The process of New Jersey estate planning can involve some added complexities when there is a considerable amount of wealth involved. For high net worth individuals, estate planning is better described as legacy wealth planning.
Let’s take a look at this type of planning and examine some of the components of a legacy wealth plan.
Estate Tax Efficiency
Estate tax efficiency is going to be a primary concern for high net worth families. Accumulating wealth is difficult, but retaining this wealth over generations can be equally challenging.
One major source of asset erosion is the federal estate tax. The maximum rate of this death levy is 40 percent, and the amount of the credit or exclusion is $5.45 million.
Once you have transferred $5.45 million tax-free, the estate tax becomes applicable.
A legacy wealth plan will include the implementation of estate tax efficiency strategies. There are a number of different ways that you can mitigate your exposure. The ideal course of action will vary depending upon the circumstances.
When you discuss your situation with a New Jersey estate planning attorney, he or she will gain an understanding of your financial profile and make the appropriate recommendations.
Tax efficiency devices that are utilized would include generation-skipping trusts, qualified personal residence trusts, charitable lead trusts, charitable remainder trusts, grantor retained annuity trusts, qualified terminable interest property trusts, and family limited partnerships.
In addition to the federal estate tax, some states impose estate taxes on the state level. Here in the state of New Jersey, we do indeed have an estate tax. The exclusion is much lower than the federal exclusion, and in fact, it is the lowest state-level exclusion in the country. In New Jersey, the state-level exclusion is just $675,000.
Legacy wealth planning can involve the preservation of family heirlooms. Some of these may be very valuable financially, and some of them may only have moderate value on a monetary level. However, these heirlooms have value that goes beyond mere dollars and cents.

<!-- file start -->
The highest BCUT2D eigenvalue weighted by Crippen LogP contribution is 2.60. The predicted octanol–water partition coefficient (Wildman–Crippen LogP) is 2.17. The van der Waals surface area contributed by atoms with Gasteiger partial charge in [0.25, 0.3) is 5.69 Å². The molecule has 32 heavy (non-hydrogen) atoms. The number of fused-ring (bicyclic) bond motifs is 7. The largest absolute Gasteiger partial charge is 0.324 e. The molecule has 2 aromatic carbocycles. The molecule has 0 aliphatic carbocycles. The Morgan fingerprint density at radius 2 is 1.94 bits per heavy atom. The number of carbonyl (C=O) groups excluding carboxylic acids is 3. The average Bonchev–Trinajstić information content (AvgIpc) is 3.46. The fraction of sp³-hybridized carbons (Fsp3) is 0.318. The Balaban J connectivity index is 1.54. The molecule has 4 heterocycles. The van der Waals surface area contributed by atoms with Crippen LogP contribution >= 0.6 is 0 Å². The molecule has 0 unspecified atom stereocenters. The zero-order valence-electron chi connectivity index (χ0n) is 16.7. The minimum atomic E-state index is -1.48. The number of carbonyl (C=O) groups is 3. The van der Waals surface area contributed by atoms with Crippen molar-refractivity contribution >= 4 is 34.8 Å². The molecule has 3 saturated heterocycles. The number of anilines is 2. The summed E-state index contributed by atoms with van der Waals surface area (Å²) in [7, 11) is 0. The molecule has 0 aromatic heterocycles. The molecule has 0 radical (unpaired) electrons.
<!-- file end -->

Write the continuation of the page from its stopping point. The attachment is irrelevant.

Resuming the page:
When you carefully pass along family heirlooms to those that you will be leaving behind, you are keeping memories alive.
These pieces were touched by those who came before you, they passed through your hands, and now you are handing them off to the next generation. This is an extraordinarily meaningful act that adds mortar to the substance of your family legacy.
Your legacy wealth planning efforts can involve charitable giving. When your name is attached to acts of generosity you will always be remembered in a positive light.
It can be personally meaningful to give to charitable causes and institutions that you believe in. At the same time, you can oftentimes gain tax benefits when you give to qualified charities.
If you would like to research charities to see how wisely they utilize their resources, there are websites out there that can help. One of them is CharityNavigator.org.
This site provides in-depth ratings so that you can be aware of the way that charitable organizations are being run. You can subsequently use this information when you are making decisions with regard to acts of charitable giving.
There is a type of will that you may not have heard of called an ethical will. This type of will has nothing to do with the transfer of property, and it has nothing to do with health care choices. It is not legally binding in any way. Yet, it can be one of the most valuable documents that you leave behind.
Ethical wills have been used since biblical times, stemming from the Judaic tradition. With an ethical will you leave behind your moral and spiritual values. Your loved ones can draw from this wisdom after you are gone.
When you leave behind financial resources you are providing support. However, there is a different type of support that cannot be bought. When you are no longer around to provide guidance on a personal level, your ethical will could serve as the next best thing when family members are looking for answers.
Take the Next Step
We have provided some food for thought in this blog post, and it may have inspired you to take the next step toward the creation of a legacy wealth plan. Our firm is going to be holding a number of informative seminars over the coming weeks, and you can learn a great deal about legacy wealth planning if you attend the session that fits into your schedule.
To obtain all of the details and registration information, visit our seminar schedule page.
Latest posts by Alan Augulis, Estate Planning Attorney (see all)
- Trust Administration 101 for the First-Time Trustee - August 23, 2018
- Do I Need a Medicaid Planning Attorney? - June 11, 2018
- Can an Incapacity Planning Attorney Help Me Plan for the Possibility of Alzheimer’s? - May 1, 2018